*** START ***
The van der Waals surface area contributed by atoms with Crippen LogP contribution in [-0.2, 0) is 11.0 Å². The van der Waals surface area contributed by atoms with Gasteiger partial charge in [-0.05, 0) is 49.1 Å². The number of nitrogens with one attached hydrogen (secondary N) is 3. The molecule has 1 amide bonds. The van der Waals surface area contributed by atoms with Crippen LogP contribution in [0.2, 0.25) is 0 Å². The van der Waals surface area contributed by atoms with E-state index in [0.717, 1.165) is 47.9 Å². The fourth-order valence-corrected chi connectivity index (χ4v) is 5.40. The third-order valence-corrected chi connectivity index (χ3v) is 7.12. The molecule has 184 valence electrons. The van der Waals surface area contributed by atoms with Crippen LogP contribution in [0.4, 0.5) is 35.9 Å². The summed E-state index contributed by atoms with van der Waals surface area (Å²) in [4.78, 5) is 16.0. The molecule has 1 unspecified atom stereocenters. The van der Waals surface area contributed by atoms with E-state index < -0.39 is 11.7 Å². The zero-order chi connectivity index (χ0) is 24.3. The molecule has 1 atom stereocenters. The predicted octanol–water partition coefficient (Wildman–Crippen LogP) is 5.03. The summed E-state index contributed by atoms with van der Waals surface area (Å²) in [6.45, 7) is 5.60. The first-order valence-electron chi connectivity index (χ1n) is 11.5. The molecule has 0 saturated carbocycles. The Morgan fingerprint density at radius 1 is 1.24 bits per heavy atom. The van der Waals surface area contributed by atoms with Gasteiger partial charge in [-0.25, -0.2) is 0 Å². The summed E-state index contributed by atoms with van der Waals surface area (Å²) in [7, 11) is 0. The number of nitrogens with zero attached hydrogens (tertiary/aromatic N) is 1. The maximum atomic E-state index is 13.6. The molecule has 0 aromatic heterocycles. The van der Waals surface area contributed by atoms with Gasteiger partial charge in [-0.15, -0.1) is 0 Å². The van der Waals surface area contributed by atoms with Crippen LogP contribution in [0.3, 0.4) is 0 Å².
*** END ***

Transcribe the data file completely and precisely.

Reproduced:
The van der Waals surface area contributed by atoms with Crippen LogP contribution in [-0.2, 0) is 11.0 Å². The van der Waals surface area contributed by atoms with Gasteiger partial charge in [-0.05, 0) is 49.1 Å². The number of nitrogens with one attached hydrogen (secondary N) is 3. The molecule has 1 amide bonds. The van der Waals surface area contributed by atoms with Crippen LogP contribution in [0.2, 0.25) is 0 Å². The van der Waals surface area contributed by atoms with E-state index in [0.717, 1.165) is 47.9 Å². The fourth-order valence-corrected chi connectivity index (χ4v) is 5.40. The third-order valence-corrected chi connectivity index (χ3v) is 7.12. The molecule has 184 valence electrons. The van der Waals surface area contributed by atoms with Crippen LogP contribution in [0.4, 0.5) is 35.9 Å². The summed E-state index contributed by atoms with van der Waals surface area (Å²) in [4.78, 5) is 16.0. The molecule has 1 unspecified atom stereocenters. The van der Waals surface area contributed by atoms with E-state index < -0.39 is 11.7 Å². The zero-order chi connectivity index (χ0) is 24.3. The molecule has 1 atom stereocenters. The predicted octanol–water partition coefficient (Wildman–Crippen LogP) is 5.03. The summed E-state index contributed by atoms with van der Waals surface area (Å²) in [6.45, 7) is 5.60. The first-order valence-electron chi connectivity index (χ1n) is 11.5. The molecule has 0 saturated carbocycles. The Morgan fingerprint density at radius 1 is 1.24 bits per heavy atom. The van der Waals surface area contributed by atoms with Gasteiger partial charge in [-0.25, -0.2) is 0 Å². The summed E-state index contributed by atoms with van der Waals surface area (Å²) in [7, 11) is 0. The number of nitrogens with zero attached hydrogens (tertiary/aromatic N) is 1. The maximum atomic E-state index is 13.6. The molecule has 0 aromatic heterocycles. The van der Waals surface area contributed by atoms with Gasteiger partial charge in [-0.15, -0.1) is 0 Å². The van der Waals surface area contributed by atoms with Crippen LogP contribution in [0.3, 0.4) is 0 Å².